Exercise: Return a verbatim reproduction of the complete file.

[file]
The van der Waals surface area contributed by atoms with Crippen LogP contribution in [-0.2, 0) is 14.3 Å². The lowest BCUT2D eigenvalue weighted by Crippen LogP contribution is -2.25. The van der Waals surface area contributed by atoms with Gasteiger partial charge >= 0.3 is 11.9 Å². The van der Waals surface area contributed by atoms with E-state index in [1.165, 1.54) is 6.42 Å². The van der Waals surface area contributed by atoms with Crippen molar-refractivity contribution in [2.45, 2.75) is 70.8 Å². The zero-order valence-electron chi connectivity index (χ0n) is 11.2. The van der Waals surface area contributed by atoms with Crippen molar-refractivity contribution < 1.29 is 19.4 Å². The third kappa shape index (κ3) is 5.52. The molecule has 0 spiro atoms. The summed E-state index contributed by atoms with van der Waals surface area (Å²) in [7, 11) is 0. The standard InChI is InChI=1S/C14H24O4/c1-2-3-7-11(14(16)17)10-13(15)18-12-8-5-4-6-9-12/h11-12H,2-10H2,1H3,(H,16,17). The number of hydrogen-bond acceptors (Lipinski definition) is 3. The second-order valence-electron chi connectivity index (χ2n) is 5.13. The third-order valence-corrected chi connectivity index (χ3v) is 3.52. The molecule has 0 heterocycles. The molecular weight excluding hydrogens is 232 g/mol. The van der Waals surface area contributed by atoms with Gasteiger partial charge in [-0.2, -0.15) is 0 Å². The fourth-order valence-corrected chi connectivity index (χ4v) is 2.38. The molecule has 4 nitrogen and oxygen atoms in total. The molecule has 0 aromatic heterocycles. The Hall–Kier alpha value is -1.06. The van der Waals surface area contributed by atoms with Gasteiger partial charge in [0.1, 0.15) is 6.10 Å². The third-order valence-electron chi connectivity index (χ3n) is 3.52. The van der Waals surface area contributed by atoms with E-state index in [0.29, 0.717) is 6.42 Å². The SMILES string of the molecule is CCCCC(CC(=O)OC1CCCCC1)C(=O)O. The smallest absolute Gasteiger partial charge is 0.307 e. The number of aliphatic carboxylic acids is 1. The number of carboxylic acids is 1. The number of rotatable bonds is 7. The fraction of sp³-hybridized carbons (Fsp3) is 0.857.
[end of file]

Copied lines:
The van der Waals surface area contributed by atoms with Crippen LogP contribution in [-0.2, 0) is 14.3 Å². The lowest BCUT2D eigenvalue weighted by Crippen LogP contribution is -2.25. The van der Waals surface area contributed by atoms with Gasteiger partial charge >= 0.3 is 11.9 Å². The van der Waals surface area contributed by atoms with E-state index in [1.165, 1.54) is 6.42 Å². The van der Waals surface area contributed by atoms with Crippen molar-refractivity contribution in [2.45, 2.75) is 70.8 Å². The zero-order valence-electron chi connectivity index (χ0n) is 11.2. The van der Waals surface area contributed by atoms with Crippen molar-refractivity contribution < 1.29 is 19.4 Å². The third kappa shape index (κ3) is 5.52. The molecule has 0 spiro atoms. The summed E-state index contributed by atoms with van der Waals surface area (Å²) in [7, 11) is 0. The standard InChI is InChI=1S/C14H24O4/c1-2-3-7-11(14(16)17)10-13(15)18-12-8-5-4-6-9-12/h11-12H,2-10H2,1H3,(H,16,17). The number of hydrogen-bond acceptors (Lipinski definition) is 3. The second-order valence-electron chi connectivity index (χ2n) is 5.13. The third-order valence-corrected chi connectivity index (χ3v) is 3.52. The molecule has 0 heterocycles. The molecular weight excluding hydrogens is 232 g/mol. The van der Waals surface area contributed by atoms with Gasteiger partial charge in [-0.2, -0.15) is 0 Å². The fourth-order valence-corrected chi connectivity index (χ4v) is 2.38. The molecule has 4 nitrogen and oxygen atoms in total. The molecule has 0 aromatic heterocycles. The Hall–Kier alpha value is -1.06. The van der Waals surface area contributed by atoms with Gasteiger partial charge in [0.1, 0.15) is 6.10 Å². The third-order valence-electron chi connectivity index (χ3n) is 3.52. The van der Waals surface area contributed by atoms with E-state index in [0.29, 0.717) is 6.42 Å². The SMILES string of the molecule is CCCCC(CC(=O)OC1CCCCC1)C(=O)O. The smallest absolute Gasteiger partial charge is 0.307 e. The number of aliphatic carboxylic acids is 1. The number of carboxylic acids is 1. The number of rotatable bonds is 7. The fraction of sp³-hybridized carbons (Fsp3) is 0.857.